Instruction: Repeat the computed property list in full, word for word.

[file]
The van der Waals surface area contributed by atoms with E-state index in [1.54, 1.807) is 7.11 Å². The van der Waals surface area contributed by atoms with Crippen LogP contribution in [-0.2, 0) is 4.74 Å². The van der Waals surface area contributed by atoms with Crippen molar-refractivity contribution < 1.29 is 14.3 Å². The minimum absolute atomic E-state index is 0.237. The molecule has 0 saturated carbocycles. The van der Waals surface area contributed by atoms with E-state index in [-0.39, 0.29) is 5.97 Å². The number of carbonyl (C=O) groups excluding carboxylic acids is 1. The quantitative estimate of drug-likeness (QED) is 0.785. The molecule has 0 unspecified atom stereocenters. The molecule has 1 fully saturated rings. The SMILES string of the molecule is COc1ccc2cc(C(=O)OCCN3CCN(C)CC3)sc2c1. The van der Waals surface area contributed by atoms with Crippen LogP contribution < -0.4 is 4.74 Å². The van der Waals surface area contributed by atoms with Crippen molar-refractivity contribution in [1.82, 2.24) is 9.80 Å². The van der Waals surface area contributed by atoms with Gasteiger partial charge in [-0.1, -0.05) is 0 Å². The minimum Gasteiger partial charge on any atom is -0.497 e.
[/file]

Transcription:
The van der Waals surface area contributed by atoms with E-state index in [1.54, 1.807) is 7.11 Å². The van der Waals surface area contributed by atoms with Crippen LogP contribution in [-0.2, 0) is 4.74 Å². The van der Waals surface area contributed by atoms with Crippen molar-refractivity contribution < 1.29 is 14.3 Å². The minimum absolute atomic E-state index is 0.237. The molecule has 0 saturated carbocycles. The van der Waals surface area contributed by atoms with E-state index in [-0.39, 0.29) is 5.97 Å². The number of carbonyl (C=O) groups excluding carboxylic acids is 1. The quantitative estimate of drug-likeness (QED) is 0.785. The molecule has 0 unspecified atom stereocenters. The molecule has 1 fully saturated rings. The SMILES string of the molecule is COc1ccc2cc(C(=O)OCCN3CCN(C)CC3)sc2c1. The van der Waals surface area contributed by atoms with Crippen LogP contribution < -0.4 is 4.74 Å². The van der Waals surface area contributed by atoms with Crippen molar-refractivity contribution in [1.82, 2.24) is 9.80 Å². The van der Waals surface area contributed by atoms with Gasteiger partial charge in [-0.1, -0.05) is 0 Å². The minimum Gasteiger partial charge on any atom is -0.497 e.